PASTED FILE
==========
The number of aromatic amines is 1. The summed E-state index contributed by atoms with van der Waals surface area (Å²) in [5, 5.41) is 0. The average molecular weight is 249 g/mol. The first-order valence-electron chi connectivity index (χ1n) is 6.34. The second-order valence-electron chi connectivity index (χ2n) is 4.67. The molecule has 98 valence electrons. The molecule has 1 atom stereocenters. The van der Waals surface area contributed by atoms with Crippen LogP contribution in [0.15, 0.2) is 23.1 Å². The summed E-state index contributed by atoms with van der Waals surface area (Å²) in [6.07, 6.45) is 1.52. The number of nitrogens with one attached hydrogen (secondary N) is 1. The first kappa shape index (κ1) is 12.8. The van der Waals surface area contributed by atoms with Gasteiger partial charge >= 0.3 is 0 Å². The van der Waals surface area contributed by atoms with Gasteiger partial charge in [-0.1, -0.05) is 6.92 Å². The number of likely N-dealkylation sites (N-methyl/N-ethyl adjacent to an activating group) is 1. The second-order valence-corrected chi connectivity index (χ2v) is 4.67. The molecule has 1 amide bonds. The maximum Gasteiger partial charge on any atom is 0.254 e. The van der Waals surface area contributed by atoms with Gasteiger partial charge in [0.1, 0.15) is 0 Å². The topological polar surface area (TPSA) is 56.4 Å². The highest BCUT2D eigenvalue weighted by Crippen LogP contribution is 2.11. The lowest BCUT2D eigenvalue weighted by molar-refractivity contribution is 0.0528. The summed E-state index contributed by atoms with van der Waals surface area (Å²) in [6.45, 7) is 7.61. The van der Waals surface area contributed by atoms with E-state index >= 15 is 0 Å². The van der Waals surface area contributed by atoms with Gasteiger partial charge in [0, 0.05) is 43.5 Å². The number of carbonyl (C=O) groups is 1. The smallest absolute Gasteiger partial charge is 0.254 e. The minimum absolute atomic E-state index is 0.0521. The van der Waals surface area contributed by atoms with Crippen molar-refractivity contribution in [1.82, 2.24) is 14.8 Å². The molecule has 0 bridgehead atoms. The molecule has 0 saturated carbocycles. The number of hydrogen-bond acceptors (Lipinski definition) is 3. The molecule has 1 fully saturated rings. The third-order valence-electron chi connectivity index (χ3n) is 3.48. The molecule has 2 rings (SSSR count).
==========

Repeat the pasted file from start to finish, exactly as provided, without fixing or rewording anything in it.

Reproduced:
The number of aromatic amines is 1. The summed E-state index contributed by atoms with van der Waals surface area (Å²) in [5, 5.41) is 0. The average molecular weight is 249 g/mol. The first-order valence-electron chi connectivity index (χ1n) is 6.34. The second-order valence-electron chi connectivity index (χ2n) is 4.67. The molecule has 98 valence electrons. The molecule has 1 atom stereocenters. The van der Waals surface area contributed by atoms with Crippen LogP contribution in [0.15, 0.2) is 23.1 Å². The summed E-state index contributed by atoms with van der Waals surface area (Å²) in [6.07, 6.45) is 1.52. The number of nitrogens with one attached hydrogen (secondary N) is 1. The first kappa shape index (κ1) is 12.8. The van der Waals surface area contributed by atoms with Gasteiger partial charge >= 0.3 is 0 Å². The van der Waals surface area contributed by atoms with Gasteiger partial charge in [-0.1, -0.05) is 6.92 Å². The number of likely N-dealkylation sites (N-methyl/N-ethyl adjacent to an activating group) is 1. The second-order valence-corrected chi connectivity index (χ2v) is 4.67. The molecule has 1 amide bonds. The maximum Gasteiger partial charge on any atom is 0.254 e. The van der Waals surface area contributed by atoms with Gasteiger partial charge in [0.1, 0.15) is 0 Å². The topological polar surface area (TPSA) is 56.4 Å². The highest BCUT2D eigenvalue weighted by Crippen LogP contribution is 2.11. The lowest BCUT2D eigenvalue weighted by molar-refractivity contribution is 0.0528. The summed E-state index contributed by atoms with van der Waals surface area (Å²) in [6.45, 7) is 7.61. The van der Waals surface area contributed by atoms with E-state index >= 15 is 0 Å². The van der Waals surface area contributed by atoms with Gasteiger partial charge in [0, 0.05) is 43.5 Å². The number of carbonyl (C=O) groups is 1. The smallest absolute Gasteiger partial charge is 0.254 e. The minimum absolute atomic E-state index is 0.0521. The van der Waals surface area contributed by atoms with Crippen molar-refractivity contribution in [1.82, 2.24) is 14.8 Å². The molecule has 0 bridgehead atoms. The molecule has 0 saturated carbocycles. The number of hydrogen-bond acceptors (Lipinski definition) is 3. The molecule has 1 fully saturated rings. The third-order valence-electron chi connectivity index (χ3n) is 3.48. The molecule has 2 rings (SSSR count).